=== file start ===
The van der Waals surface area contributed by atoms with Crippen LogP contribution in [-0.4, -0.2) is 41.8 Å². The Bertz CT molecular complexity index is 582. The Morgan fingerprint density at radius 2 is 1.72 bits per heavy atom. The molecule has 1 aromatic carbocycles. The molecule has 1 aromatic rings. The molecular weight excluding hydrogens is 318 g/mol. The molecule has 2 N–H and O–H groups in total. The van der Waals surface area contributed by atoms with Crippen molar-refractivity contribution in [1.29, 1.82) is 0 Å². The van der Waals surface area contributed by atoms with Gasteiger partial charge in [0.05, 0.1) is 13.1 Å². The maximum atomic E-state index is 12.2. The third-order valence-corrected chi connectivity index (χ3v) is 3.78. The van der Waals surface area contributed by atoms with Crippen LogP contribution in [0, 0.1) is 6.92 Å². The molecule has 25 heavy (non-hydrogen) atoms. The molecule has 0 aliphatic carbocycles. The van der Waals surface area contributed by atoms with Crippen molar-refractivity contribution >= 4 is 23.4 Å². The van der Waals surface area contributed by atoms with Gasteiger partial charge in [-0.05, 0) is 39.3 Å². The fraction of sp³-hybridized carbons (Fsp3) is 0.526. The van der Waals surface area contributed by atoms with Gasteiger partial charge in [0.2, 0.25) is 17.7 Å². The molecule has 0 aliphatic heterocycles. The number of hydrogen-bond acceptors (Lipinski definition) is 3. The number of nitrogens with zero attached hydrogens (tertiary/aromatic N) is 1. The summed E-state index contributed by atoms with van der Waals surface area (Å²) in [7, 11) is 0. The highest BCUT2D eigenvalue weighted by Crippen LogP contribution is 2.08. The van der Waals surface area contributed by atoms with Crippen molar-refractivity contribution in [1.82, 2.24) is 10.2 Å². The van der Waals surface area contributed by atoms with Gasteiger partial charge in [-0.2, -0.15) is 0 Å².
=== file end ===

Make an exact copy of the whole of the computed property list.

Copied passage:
The van der Waals surface area contributed by atoms with Crippen LogP contribution in [-0.4, -0.2) is 41.8 Å². The Bertz CT molecular complexity index is 582. The Morgan fingerprint density at radius 2 is 1.72 bits per heavy atom. The molecule has 1 aromatic carbocycles. The molecule has 1 aromatic rings. The molecular weight excluding hydrogens is 318 g/mol. The molecule has 2 N–H and O–H groups in total. The van der Waals surface area contributed by atoms with Crippen molar-refractivity contribution in [1.29, 1.82) is 0 Å². The van der Waals surface area contributed by atoms with Gasteiger partial charge in [0.05, 0.1) is 13.1 Å². The maximum atomic E-state index is 12.2. The third-order valence-corrected chi connectivity index (χ3v) is 3.78. The van der Waals surface area contributed by atoms with Crippen LogP contribution in [0, 0.1) is 6.92 Å². The molecule has 25 heavy (non-hydrogen) atoms. The molecule has 0 aliphatic carbocycles. The van der Waals surface area contributed by atoms with Crippen molar-refractivity contribution >= 4 is 23.4 Å². The van der Waals surface area contributed by atoms with Gasteiger partial charge in [-0.05, 0) is 39.3 Å². The fraction of sp³-hybridized carbons (Fsp3) is 0.526. The van der Waals surface area contributed by atoms with Gasteiger partial charge in [0.2, 0.25) is 17.7 Å². The molecule has 0 aliphatic heterocycles. The number of hydrogen-bond acceptors (Lipinski definition) is 3. The number of nitrogens with zero attached hydrogens (tertiary/aromatic N) is 1. The summed E-state index contributed by atoms with van der Waals surface area (Å²) in [7, 11) is 0. The highest BCUT2D eigenvalue weighted by Crippen LogP contribution is 2.08. The van der Waals surface area contributed by atoms with Crippen molar-refractivity contribution in [1.82, 2.24) is 10.2 Å². The van der Waals surface area contributed by atoms with Gasteiger partial charge in [-0.2, -0.15) is 0 Å².